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Many people choose a career in our early twenties, or as teenagers. But how are we to know at that age what our interests, passions and skills will be later in life? It’s completely normal to reconsider your career. In fact, a career change made later in life, with all the self-awareness you have gained, is much more likely to be a good match for you.
Here are a steps to take before you take the bold leap and switch careers.
Good news! If you are you 35 or older, are looking for work and wanting to retrain or upgrade your skills, you may be eligible for a fee-free place in a TAFE NSW course.
Mature-Age Workers Scholarships are connected with courses linked to skills shortages. Courses are at a range of levels, so you can choose the best fit for you with all the support you need.
As part of this program you'll also have the opportunity to access study support and counselling, and receive all the other amazing benefits that TAFE NSW students have access to.
Changing careers can be great, but no one is promising that it’s the easiest thing to do. There will be challenges. So when there’s help available, grab it.
Many people avoid changing careers, concerned that it will render their career, up to this point, a waste. Remind yourself that your time spent learning is never wasted, and having a wide breadth of experience can even give you an edge over steadfast career specialists.
Take your skills with you. The skills and knowledge you have gained through working, volunteering, or previously studying, can give you a head start in your TAFE NSW course.
Scholarships. Regardless of your age or other circumstances, you deserve the chance to create a better future through education and training.
Career counselling. The TAFE NSW Counselling and Career Development Service is free, and is designed to help you succeed in your studies at TAFE NSW, as well as in your chosen career.
Look around you. People change careers and love it.
After years of trying to find a career that she could love, Rebecca studied Building Design through TAFE Digital.
“With the support of my family, I gave up my career of nearly 15 years in administrative roles,” says Rebecca, pictured.
Her studies included low–to-medium density residential and commercial building design projects, from conceptual design, through to working drawings with a focus on sustainability.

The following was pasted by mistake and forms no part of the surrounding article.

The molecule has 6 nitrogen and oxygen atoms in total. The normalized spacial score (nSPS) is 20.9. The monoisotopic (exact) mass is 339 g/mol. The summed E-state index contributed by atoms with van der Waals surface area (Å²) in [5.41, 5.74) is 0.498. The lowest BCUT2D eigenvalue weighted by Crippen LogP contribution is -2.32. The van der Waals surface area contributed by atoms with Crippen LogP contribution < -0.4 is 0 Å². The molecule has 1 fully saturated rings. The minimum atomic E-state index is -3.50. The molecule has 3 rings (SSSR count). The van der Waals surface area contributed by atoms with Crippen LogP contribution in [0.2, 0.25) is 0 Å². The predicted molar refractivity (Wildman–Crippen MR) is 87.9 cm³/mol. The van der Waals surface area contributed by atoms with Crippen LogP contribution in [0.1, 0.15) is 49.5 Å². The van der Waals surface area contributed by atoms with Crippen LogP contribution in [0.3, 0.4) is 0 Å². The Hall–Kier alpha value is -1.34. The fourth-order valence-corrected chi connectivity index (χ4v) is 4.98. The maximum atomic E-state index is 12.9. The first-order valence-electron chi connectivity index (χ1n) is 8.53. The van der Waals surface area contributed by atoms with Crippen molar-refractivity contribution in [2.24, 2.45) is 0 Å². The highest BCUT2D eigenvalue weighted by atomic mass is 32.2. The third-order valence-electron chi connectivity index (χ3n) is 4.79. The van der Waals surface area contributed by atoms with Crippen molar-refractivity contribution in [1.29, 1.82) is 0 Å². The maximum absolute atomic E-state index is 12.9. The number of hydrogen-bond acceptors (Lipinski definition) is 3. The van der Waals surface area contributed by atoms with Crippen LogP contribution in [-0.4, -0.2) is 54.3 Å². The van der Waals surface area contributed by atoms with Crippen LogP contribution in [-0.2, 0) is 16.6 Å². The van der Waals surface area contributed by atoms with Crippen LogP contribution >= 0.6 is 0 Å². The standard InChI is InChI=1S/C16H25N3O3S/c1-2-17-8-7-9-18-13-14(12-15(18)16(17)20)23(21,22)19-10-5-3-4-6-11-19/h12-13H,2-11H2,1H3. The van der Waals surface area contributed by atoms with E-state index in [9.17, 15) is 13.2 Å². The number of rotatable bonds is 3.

“This was a great choice as I am now a qualified building designer and I thoroughly enjoy my work.”
Take the time for some soul searching. Think about what it is you enjoy, what it is that you're good at, and what it is that you find meaningful in life. Then write it all down. Organising your thoughts is immeasurably easier once you have them down on paper. Be sure to refer to your experiences when doing this.
You may like the idea of data analysis, but it’s more reliable to have done data analysis before, and have found it engaging. Think of some of the most satisfying work you have done, and try to identify patterns or common elements. Maybe it’s creative writing, or working with young people. Be comprehensive, and relate it to more than just your paid work. Frances Hesselbein became CEO of Girl Scouts of the USA after volunteering for years as a troop leader.
Get brainstorming. Now that you know the kind of attributes you are looking for in a career, you can research jobs that fulfil these criteria. Consider your family and friends’ careers, take a look at job boards, read the biography of someone you admire.
If you get stuck, you can always speak to a careers counsellor, who can certainly point you towards suitable options worth exploring. It’s just a starting point, so don’t be afraid to include some out-there ideas.
If you’ve done things right, the list you have right now should be a little too long, and there are probably way too many options to properly investigate them all.
Rule out the career options that just aren’t feasible, there will always be some in this category. Maybe they require a level of education you can’t commit to, or there are limited opportunities in your region. That’s ok, we’ve got options to spare.
Now that you have a manageable list of new career options, you can delve deeper into each.
So you can really understand what you might be getting yourself into, find out what people in those roles do on a day to day basis. You could speak to people in your network with the right knowledge, or even reach out to someone in the industry via LinkedIn.
Tell them you’re considering a career change, and ask for an informational interview. This is your chance to ask all the questions you have been wondering about, and to get an honest answer from someone in the know.
Now you should be pretty confident about the new trail you want to blaze. Start looking into classes, short courses, or even degrees that you can study which will help you gain the appropriate knowledge for your new career.
With over 20,000 industry connections and 1,200 courses to choose from, TAFE NSW will help set you on a path to career success.